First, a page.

Vietnam Economic Sectors

Vietnam Economic Sectors

Only around 24% of the Vietnamese population live in cities, but these contribute around 70% of GDP. The agricultural sector has decreased in importance for the economy as a whole, but in terms of the number of economically active people it is still the most important branch of the economy in the country, as around 55% of the workforce is tied here. In 2018, the agricultural sector recorded one of the highest growth rates in recent years, but it is also facing major challenges given the country’s rapid urbanization and industrialization.

After rice production was not sufficient to feed the Vietnamese population until the end of the 1980’s, Vietnam became one of the largest rice exporters in the world since the beginning of the reform policy. The quality of Vietnamese rice could, however, be improved further – it is often still heavily contaminated with pesticides.

Rice cultivation makes up the majority of agricultural production, but there has been a trend towards diversification of agricultural production for a long time, which was accelerated by Vietnam ‘s accession to the WTO in January 2007: the cultivation areas for rice have therefore continuously increased in favor of sugar cane and tea, Pepper and other products downsized.

Vietnam, for example, has become the second largest exporter of coffee within 30 years. Indeed, the production of coffee in Vietnam is a “success story” in which several nationally known entrepreneurs have contributed.

According to mathgeneral, Vietnam is also an exporter of textiles and shoes. In order to gain better access to the US market and to enter into a “Trans-Pacific Partnership” with Washington, Vietnam would be forced to make concessions that would amount to a radical transformation of the economic system.

Although the country has large oil and gas reserves, production declined between 2003 and 2013. Up to now Vietnam has exported a large amount of crude oil, but had to re-import petrochemical products due to a lack of its own refinery capacities. A second refinery should be completed by 2017 – also with the participation of German companies.

Vietnam also has coal, phosphate, magnesium, chromium and bauxite deposits. The government’s plan to work with a Chinese company to promote the mining of bauxite (raw material for aluminum) in the central highlands has not only caused displeasure among prominent politicians such as General Vo Nguyen Giap.

Not only China but also Vietnam has deposits of rare earths. In June 2012, the Vietnamese and Japanese governments agreed to establish a research center that will promote the mining of rare earths in Vietnam and thereby break China’s de facto monopoly.

In order to be able to meet the increasing energy demand, Vietnam planned the construction of 14 nuclear power plants a few years ago – in cooperation with Japan, Russia and South Korea. The start of construction for the first nuclear power plant in Ninh Thuan Province was set for 2014, but was then postponed to 2020 for safety reasons. In November 2016, the Vietnamese National Assembly decided to stop the plans to build nuclear power plants due to the massive increase in costs.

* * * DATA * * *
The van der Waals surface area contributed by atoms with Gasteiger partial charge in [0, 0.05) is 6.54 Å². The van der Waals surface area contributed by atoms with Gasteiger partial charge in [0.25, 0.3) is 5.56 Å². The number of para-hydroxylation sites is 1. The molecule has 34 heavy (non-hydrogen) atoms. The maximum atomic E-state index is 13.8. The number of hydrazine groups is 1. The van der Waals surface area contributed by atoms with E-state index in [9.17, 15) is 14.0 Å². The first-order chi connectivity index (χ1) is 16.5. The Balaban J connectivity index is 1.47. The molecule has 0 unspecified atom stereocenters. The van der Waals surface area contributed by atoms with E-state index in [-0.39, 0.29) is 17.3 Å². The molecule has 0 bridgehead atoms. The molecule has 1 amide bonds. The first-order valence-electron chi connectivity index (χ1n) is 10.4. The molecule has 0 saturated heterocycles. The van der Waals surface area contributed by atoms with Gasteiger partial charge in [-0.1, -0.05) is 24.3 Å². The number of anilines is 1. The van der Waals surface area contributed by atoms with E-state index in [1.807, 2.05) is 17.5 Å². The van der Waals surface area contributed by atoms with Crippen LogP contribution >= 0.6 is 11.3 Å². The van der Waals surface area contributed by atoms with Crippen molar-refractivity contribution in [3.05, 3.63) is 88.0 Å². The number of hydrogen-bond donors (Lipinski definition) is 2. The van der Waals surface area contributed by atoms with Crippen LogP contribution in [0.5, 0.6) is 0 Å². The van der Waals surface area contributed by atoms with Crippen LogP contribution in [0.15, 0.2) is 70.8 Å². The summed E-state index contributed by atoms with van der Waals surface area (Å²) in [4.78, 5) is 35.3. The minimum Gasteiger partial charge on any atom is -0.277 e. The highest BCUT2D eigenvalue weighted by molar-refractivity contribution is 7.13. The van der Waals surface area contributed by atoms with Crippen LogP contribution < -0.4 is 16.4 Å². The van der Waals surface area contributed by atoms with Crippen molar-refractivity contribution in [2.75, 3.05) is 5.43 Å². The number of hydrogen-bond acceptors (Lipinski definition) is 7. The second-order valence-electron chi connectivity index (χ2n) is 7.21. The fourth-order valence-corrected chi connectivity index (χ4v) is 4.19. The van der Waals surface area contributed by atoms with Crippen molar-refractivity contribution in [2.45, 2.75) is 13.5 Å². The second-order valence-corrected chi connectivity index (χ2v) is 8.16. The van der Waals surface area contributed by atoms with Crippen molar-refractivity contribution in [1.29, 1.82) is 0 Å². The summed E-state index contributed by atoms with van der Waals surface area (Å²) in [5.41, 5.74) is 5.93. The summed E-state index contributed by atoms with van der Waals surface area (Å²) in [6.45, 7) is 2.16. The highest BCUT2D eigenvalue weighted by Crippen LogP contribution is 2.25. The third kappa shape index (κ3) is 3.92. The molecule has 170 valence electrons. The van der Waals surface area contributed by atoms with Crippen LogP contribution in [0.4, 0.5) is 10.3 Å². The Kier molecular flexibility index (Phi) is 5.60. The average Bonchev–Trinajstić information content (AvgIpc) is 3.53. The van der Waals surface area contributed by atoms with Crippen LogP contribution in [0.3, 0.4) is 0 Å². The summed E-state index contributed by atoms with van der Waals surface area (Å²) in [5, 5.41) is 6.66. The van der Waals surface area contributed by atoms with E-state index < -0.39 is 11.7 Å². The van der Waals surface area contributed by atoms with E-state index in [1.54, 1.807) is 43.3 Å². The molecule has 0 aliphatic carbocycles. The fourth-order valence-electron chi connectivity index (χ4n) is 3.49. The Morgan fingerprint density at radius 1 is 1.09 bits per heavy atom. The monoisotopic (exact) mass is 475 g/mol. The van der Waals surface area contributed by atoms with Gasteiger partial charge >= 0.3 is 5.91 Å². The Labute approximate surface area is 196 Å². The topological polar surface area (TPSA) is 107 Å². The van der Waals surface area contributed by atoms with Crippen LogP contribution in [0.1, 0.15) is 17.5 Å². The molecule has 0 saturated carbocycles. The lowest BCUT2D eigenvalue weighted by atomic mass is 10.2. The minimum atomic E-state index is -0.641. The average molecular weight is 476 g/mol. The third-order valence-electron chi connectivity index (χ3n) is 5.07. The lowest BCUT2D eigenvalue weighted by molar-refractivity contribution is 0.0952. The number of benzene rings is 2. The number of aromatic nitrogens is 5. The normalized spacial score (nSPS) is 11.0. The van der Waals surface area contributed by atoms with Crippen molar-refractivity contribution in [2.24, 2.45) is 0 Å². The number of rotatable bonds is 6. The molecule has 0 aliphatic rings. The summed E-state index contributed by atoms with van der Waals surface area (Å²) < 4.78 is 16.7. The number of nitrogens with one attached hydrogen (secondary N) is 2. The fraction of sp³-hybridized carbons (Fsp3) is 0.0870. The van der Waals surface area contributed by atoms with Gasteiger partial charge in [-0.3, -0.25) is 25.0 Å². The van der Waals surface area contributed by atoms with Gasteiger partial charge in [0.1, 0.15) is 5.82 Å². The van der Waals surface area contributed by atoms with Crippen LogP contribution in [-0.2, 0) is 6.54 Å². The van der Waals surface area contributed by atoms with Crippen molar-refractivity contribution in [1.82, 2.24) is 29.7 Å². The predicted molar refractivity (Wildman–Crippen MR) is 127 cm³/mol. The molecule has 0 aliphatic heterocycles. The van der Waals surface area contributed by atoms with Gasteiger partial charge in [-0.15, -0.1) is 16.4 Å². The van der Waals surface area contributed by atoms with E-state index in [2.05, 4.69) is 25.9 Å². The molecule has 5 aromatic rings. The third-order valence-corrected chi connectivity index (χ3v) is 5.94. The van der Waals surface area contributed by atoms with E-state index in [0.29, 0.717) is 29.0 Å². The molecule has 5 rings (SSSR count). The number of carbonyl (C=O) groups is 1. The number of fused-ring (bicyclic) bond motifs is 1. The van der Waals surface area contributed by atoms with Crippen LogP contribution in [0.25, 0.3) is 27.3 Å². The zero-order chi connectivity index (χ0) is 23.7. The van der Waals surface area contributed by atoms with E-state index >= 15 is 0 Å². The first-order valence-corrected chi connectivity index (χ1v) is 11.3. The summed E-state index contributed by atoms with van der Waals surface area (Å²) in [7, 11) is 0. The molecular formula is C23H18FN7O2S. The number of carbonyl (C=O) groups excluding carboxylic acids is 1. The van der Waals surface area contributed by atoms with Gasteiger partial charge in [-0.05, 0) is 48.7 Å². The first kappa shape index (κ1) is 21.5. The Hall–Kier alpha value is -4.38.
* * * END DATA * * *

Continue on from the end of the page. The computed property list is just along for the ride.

In view of the rapidly increasing energy demand, the Vietnamese government is also making increased efforts to save energy. An Energy Efficiency Act came into force in 2011. After the Vietnamese government had relied on coal-fired power plants for a while, it is now increasingly promoting renewable energies.

Pham Nhat Vuong, currently the richest Vietnamese, profited from the building boom. Since economic growth stalled, the real estate industry in Vietnam has been in a deep crisis.

The tourism sector accounts for 4.5% of GDP. According to official information, 39% more tourists came to Vietnam in the first eight months of 2010 than in the same period last year. According to official figures, 4.8 million tourists came to Vietnam in 2014, but overall there was a decline in arrivals. This was mainly related to tensions with the People’s Republic of China (territorial conflict in the South China Sea), which discouraged many potential Chinese tourists from visiting Vietnam. In addition, other factors such as the cumbersome and expensive visa issuance and poor marketing also played a role.

In the meantime, however, the number of tourists has risen sharply again and reached almost 10 million arrivals in 2016. This is also due to the large number of tourists to China who are pouring into the country again after relations with Vietnam have eased. The boom continued in 2018 (15.5 million arrivals) – also reflected in the expansion of Vietnamese airlines. The rapid development of the Vietnamese flight market is indicative of the fact that the first large private airport opened in Quang Ninh province in December 2018.

The tourism sector benefits from natural beauties such as the Ha Long Bay in the north of the country, which has been declared a World Heritage Site by UNESCO. However, an incident in February 2011 revealed that the safety of the boat tours organized by various private providers was not in good shape, when a ship sank and 12 people, including 11 foreign tourists, drowned. A general problem is that the tourism sector in Vietnam is being expanded by force – without paying much attention to sustainable development – as the example of the island of Phu Quoc shows.

Vietnam has also become a consumer society. For example, beer consumption has risen massively in recent years since foreign beer producers discovered the Vietnamese market.

Vietnam does not have its own computer industry. Now the first computer game developed in Vietnam was launched – a game about the Battle of Dien Bien Phu in 1954.

Private trade - the engine of progress